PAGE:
At first glance Lil Clitty seems as if she might be gunning to become Vancouver’s answer to CupcakKe. Track titles like “The D”, “My Ass”, and “Cum” seem like they came straight out of the filth-filled catalogue of the woman who gave us the deathless “Duck Duck Goose” and “Spider-Man Dick”.
Depending on how seriously you think hip-hop artists ought to take their on-stage personas, you may or may not be disappointed to learn that Lil Clitty is basically a character. As played by local actor Ese Atawo (who has racked up small roles in just about every TV series lensed locally, from Continuum and iZombie to Supergirl and The Flash), the rapper known euphemistically as Lil C is as dirty-minded and potty-mouthed as the aforementioned titles suggest. She’s also given to non sequiturs like “I get so horny when you garden and you read to at-risk youth” (from “Average Joe”).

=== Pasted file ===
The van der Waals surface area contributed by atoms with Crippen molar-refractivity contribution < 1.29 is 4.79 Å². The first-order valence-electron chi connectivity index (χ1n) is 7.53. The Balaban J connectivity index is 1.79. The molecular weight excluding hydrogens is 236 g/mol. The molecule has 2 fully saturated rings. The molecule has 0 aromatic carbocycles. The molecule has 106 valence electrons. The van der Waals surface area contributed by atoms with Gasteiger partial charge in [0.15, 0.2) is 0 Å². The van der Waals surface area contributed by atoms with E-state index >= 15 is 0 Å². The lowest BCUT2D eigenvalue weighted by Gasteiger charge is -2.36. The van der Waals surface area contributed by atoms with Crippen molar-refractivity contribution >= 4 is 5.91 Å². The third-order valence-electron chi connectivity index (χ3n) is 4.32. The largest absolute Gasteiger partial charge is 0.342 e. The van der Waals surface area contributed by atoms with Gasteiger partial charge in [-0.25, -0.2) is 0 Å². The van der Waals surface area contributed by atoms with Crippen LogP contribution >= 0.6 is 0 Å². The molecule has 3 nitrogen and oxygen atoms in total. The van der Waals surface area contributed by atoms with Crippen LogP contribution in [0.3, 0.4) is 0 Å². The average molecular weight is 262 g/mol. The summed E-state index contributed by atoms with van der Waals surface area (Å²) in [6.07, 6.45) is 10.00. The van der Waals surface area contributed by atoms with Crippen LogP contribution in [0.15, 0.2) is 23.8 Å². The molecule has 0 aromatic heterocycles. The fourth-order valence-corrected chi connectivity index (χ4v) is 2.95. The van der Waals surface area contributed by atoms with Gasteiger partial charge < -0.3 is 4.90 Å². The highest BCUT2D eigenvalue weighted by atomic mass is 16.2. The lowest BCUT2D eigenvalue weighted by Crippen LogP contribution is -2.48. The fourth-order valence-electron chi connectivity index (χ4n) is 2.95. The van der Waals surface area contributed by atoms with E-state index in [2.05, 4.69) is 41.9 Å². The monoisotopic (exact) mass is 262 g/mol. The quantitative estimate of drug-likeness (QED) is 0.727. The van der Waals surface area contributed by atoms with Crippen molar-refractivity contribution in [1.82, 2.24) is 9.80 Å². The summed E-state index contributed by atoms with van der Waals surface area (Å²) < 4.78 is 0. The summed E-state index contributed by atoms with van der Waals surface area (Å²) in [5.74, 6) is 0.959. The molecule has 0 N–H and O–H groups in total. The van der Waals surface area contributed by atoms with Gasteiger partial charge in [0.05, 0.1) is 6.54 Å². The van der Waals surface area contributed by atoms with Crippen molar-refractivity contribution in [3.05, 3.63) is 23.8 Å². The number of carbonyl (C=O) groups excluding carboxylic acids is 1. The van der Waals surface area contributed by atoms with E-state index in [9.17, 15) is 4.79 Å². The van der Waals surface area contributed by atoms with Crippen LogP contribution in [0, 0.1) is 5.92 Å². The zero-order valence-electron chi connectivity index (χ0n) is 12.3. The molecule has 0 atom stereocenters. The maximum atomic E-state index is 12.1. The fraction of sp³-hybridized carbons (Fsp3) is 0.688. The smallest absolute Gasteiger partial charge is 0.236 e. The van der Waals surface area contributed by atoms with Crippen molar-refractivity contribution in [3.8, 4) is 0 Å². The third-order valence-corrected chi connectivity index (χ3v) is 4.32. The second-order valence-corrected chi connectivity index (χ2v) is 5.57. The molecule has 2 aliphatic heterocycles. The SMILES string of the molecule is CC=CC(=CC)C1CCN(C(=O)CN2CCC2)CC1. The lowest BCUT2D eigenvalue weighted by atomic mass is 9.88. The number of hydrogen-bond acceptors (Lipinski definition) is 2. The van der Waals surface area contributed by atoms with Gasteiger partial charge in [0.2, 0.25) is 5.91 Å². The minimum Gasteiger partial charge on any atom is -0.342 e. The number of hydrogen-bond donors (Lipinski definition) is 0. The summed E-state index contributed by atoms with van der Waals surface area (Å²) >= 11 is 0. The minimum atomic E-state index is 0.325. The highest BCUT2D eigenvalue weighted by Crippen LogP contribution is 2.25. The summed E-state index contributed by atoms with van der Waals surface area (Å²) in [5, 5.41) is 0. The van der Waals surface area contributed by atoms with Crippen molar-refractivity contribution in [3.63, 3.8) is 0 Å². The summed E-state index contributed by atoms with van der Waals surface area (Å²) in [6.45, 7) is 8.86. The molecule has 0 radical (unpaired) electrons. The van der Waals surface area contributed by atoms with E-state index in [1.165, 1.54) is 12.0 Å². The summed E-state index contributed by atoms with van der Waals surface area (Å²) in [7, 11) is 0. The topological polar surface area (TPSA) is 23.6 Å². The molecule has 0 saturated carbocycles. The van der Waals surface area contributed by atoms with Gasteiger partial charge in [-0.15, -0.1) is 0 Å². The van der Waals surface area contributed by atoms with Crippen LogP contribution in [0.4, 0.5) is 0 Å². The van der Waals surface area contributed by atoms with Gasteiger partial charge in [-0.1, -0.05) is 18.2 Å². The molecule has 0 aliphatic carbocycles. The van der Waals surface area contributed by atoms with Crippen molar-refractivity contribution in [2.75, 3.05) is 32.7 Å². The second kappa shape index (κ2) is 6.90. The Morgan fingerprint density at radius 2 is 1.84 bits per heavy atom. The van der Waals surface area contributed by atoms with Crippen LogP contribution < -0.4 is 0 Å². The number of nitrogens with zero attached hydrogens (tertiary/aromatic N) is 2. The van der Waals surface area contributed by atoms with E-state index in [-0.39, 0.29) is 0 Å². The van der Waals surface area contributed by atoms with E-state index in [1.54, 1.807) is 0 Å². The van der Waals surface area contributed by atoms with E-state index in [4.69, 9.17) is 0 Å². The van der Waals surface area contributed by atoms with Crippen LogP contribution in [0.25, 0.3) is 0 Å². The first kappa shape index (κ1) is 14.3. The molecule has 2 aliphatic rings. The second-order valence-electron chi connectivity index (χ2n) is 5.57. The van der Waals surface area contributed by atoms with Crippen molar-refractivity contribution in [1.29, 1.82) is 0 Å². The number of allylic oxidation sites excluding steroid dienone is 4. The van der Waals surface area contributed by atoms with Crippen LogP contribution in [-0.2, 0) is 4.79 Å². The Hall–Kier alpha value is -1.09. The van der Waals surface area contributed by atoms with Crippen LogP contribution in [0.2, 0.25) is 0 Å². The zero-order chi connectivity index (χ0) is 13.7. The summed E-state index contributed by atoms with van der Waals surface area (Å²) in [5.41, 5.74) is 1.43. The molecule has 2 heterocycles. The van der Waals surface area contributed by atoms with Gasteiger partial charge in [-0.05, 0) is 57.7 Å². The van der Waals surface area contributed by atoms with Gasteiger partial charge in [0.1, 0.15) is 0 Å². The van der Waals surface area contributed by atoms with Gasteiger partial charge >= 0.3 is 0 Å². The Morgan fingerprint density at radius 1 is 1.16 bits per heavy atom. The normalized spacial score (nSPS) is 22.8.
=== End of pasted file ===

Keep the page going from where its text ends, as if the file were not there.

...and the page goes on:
If that sounds vaguely surreal, check out “Hate Track”, on which Lil C airs a petty grievance she’s been carrying with her since high school. Someone named “Ronnie” then takes over for the second half of the track, and he spends his allotted verses dissing Garfield. As in the comic-strip cat. (Is this a bad time to mention that CupcakKe’s last album included a song called “Garfield”?)
So, yes, this is some funny shit, but there’s some bite behind the laughs. “Rappin Ain’t Hard” proves, through counterexample, that rapping well actually is hard. “The D” is about, well, dicks (and possibly vitamin D), but it’s also about using sex as a substitute for therapy—sort of like “Fuck the Pain Away” if Peaches possessed a sense of humour.
Like most comedy-rap records (with the possible exception of the Lonely Island’s Incredibad), Sweet Release doesn’t really hold up after the first listen. But that’s okay, because how many times do you want to hear the same joke?